Personal genomics is finally here.
23andMe, the Google-backed startup that promises to let individuals search and share their personal genetic information, just unveiled its service on its Web site.
For $999, anyone can spit in a plastic tube the company will send you, then mail it back for a kind of shortcut scan of your genome. Technically, the company will use gene chips to determine which of roughly 600,000 single-letter DNA variants, technically known as single-nucleotide polymorphisms, or SNPs, an individual possesses.
Those SNPs make it possible to get a rough sense of exactly which gene mutations reside in your genome, and thus what sort of probabilistic fate — nothing is predetermined, although your genes may predispose you to certain diseases or behaviors — your genetic code might have in store for you. 23andMe will put your genetic information up on what it says will be an extremely secure Web site for you to explore for disease risk, genealogy or personal ancestry.
23andMe, of course, isn’t the only company dipping its toes into these waters. A few weeks ago, another Silicon Valley startup called Navigenics made a big splay by “launching” its own personal-genomics service via press release, even though the company won’t be actually offering genome scans until next year.
Navigenics is also determined to toe the ethical line and so will only offer customers carefully selected information about their genome and what it says about the risk of developing particular diseases, essentially turning a full-genome scan into a sort of glorified set of individual genetic tests. That service, by the way, is slated to cost $2,500 plus an annual subscription cost of $250 or so. 23andMe is already looking like a far more interesting option, particularly for “infovores” who crave as much information about themselves as possible.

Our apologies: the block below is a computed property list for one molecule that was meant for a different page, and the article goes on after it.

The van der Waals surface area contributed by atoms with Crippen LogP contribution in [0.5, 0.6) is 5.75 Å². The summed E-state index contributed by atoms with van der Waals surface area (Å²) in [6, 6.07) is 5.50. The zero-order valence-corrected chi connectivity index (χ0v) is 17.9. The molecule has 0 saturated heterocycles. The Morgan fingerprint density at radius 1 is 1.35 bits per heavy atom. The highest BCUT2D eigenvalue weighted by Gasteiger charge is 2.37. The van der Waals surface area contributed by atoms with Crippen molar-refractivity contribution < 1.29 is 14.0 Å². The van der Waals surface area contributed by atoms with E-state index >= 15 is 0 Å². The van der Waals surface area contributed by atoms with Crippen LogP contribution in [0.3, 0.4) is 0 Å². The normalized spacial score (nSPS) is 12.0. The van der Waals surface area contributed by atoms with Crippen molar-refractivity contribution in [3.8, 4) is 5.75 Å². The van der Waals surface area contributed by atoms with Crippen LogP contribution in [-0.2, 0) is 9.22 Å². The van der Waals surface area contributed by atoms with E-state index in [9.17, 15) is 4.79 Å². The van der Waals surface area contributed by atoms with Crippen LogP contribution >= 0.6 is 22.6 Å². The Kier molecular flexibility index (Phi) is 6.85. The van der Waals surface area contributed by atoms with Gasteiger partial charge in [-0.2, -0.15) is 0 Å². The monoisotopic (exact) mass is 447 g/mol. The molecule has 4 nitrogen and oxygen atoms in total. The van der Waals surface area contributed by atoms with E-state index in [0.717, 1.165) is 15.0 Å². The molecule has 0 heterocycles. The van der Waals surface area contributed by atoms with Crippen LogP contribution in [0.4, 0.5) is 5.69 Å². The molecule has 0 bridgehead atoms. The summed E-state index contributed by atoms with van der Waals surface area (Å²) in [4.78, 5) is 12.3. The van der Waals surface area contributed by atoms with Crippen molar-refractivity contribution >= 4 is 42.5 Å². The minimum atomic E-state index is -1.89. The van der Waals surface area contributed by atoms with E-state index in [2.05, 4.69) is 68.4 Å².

Iceland-based DeCode Genetics also just launched a personal-genomics service it calls DeCodeMe.
23andMe’s new Web site is spare and clean, offering a concise explanation of the personal-genomics service:
The “Gene Journal” offers a number of tools designed to help you make sense of your genome scan, from an “odds calculator” that helps you determine what your individual genetic profile suggests about your risk of developing conditions such as heart disease or cancer.
A “marker effects” chart sums up what’s known about the effects of different genetic variants, which may increase your risk of disease or offer protection against it. The site is chock-full of scientific references, background information, FAQs and even perspectives from medical doctors on the significance of genetics and various conditions.
In addition to the Gene Journal, 23andMe also offers a “family inheritance” section that lets you trace genes through your family history and even lay your genome out against those of relatives who’ve also been genotyped by 23andMe.
An ancestry section shows you how genetically similar you are to people around the world and how to compare your ancestry with those of family, friends, and historical figures via maternal inheritance (technically, via mitochondrial DNA) and, soon, paternal inheritance (via markers on the male-only Y chromosome).
Best of all, at least for those curious enough and scientifically inclined, a “genome labs” section lets you browse through your genome via what appear to be straightforward and uncluttered graphical interfaces. You can see how similar your genome is to that of other individuals who have been scanned, either by comparing overall genomes or by simply focusing on particular inherited traits.
A “genome explorer” lets you browse through your chromosomes. It’s also possible to look up particular SNPs directly to see the current state of knowledge linking them to particular physical traits or disease risks.